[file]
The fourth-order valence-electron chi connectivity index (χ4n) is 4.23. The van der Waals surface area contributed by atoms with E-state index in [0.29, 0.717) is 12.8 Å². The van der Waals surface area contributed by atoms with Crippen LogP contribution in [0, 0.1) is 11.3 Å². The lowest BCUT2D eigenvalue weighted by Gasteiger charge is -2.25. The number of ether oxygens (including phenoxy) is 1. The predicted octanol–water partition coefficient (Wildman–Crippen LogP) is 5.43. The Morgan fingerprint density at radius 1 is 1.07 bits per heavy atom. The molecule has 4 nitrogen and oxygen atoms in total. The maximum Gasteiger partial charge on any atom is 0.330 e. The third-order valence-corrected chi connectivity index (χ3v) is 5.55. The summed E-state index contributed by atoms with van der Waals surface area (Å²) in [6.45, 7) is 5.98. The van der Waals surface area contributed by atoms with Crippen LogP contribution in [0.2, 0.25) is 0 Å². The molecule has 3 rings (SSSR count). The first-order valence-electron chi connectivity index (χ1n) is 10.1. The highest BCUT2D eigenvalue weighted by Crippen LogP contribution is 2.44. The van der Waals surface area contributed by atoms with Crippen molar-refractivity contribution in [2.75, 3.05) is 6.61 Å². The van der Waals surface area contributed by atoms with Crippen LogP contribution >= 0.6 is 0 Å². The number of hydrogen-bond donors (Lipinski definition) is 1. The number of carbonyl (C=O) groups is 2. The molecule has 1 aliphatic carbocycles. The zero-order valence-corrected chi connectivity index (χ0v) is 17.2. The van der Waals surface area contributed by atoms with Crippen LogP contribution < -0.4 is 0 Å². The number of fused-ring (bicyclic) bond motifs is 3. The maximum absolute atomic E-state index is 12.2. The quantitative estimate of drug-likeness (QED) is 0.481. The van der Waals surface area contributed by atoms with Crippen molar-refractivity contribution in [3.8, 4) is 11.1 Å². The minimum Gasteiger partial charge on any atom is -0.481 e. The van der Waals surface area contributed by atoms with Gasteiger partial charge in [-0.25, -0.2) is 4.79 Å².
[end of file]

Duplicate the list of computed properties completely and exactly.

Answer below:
The fourth-order valence-electron chi connectivity index (χ4n) is 4.23. The van der Waals surface area contributed by atoms with E-state index in [0.29, 0.717) is 12.8 Å². The van der Waals surface area contributed by atoms with Crippen LogP contribution in [0, 0.1) is 11.3 Å². The lowest BCUT2D eigenvalue weighted by Gasteiger charge is -2.25. The number of ether oxygens (including phenoxy) is 1. The predicted octanol–water partition coefficient (Wildman–Crippen LogP) is 5.43. The Morgan fingerprint density at radius 1 is 1.07 bits per heavy atom. The molecule has 4 nitrogen and oxygen atoms in total. The maximum Gasteiger partial charge on any atom is 0.330 e. The third-order valence-corrected chi connectivity index (χ3v) is 5.55. The summed E-state index contributed by atoms with van der Waals surface area (Å²) in [6.45, 7) is 5.98. The van der Waals surface area contributed by atoms with Crippen LogP contribution in [0.2, 0.25) is 0 Å². The molecule has 3 rings (SSSR count). The first-order valence-electron chi connectivity index (χ1n) is 10.1. The highest BCUT2D eigenvalue weighted by Crippen LogP contribution is 2.44. The van der Waals surface area contributed by atoms with Crippen molar-refractivity contribution in [2.75, 3.05) is 6.61 Å². The van der Waals surface area contributed by atoms with Crippen LogP contribution >= 0.6 is 0 Å². The number of hydrogen-bond donors (Lipinski definition) is 1. The number of carbonyl (C=O) groups is 2. The molecule has 1 aliphatic carbocycles. The zero-order valence-corrected chi connectivity index (χ0v) is 17.2. The van der Waals surface area contributed by atoms with Crippen LogP contribution < -0.4 is 0 Å². The number of fused-ring (bicyclic) bond motifs is 3. The maximum absolute atomic E-state index is 12.2. The quantitative estimate of drug-likeness (QED) is 0.481. The van der Waals surface area contributed by atoms with Crippen molar-refractivity contribution in [3.8, 4) is 11.1 Å². The minimum Gasteiger partial charge on any atom is -0.481 e. The van der Waals surface area contributed by atoms with Gasteiger partial charge in [-0.25, -0.2) is 4.79 Å².